Right. Skin can form bridges between the shaft and the glans because the blunt probe that tore the foreskin away from glans by clumsily breaking the synechial membrane caused gouges and lesions in glans surface. That fact that not every circumcised boy has such skin bridging is actually amazing.circ'd adhesions are completely different than natural adhesions which release on their own, bc they are scar tissue that has healed.
An intact boy might be diagnosed with "adhesion" between the foreskin and the glans. This diagnosis is malpractice. That adhered state is the normal and natural form of penis until the skin tube naturally becomes fully retractable from the boy's own curious manipulations - sometimes by age 10, often later. As the AAP says, only the owner should ever retract a foreskin. If he's not old enough to do it for himself, it doesn't need done.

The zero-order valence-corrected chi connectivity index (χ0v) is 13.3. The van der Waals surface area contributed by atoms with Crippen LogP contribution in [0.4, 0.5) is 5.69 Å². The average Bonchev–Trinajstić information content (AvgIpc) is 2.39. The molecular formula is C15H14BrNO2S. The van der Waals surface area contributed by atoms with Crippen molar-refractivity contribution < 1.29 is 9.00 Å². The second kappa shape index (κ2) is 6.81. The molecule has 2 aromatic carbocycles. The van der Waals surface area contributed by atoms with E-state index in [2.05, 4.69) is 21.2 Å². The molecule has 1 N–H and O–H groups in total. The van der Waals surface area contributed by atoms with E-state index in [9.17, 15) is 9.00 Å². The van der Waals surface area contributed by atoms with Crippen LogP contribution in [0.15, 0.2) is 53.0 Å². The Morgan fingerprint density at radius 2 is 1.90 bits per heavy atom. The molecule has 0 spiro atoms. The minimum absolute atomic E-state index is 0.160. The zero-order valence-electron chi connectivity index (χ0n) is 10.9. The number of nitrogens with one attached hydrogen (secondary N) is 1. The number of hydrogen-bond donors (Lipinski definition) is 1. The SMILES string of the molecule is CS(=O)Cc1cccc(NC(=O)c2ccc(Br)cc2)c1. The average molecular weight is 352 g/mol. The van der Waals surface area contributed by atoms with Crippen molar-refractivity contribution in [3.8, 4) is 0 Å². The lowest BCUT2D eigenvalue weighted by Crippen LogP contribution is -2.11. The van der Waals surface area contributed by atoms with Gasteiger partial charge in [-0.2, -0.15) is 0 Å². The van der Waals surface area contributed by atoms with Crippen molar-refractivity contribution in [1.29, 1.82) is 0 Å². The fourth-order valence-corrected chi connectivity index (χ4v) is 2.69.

Adhesions can mean something else. At the scar line of a circumcised penis the skin tube can heal badly, fusing to the underlying penile structure instead of allow the skin to slink and glide over the shaft. This is adhesion of the scar tissue to the penile shaft.
Chances are they won't, but that is still not a reason for early intervention. The damage is done. Without seeing it I'd say wait end let the patient decide at a rational age about what intevention is warranted. In the meantime, if he gently pulls at his own skin to draw it down the shaft away from the glans it may reduce the problem over time.We saw a ped urologist who went with the "they *will* release on their own" route.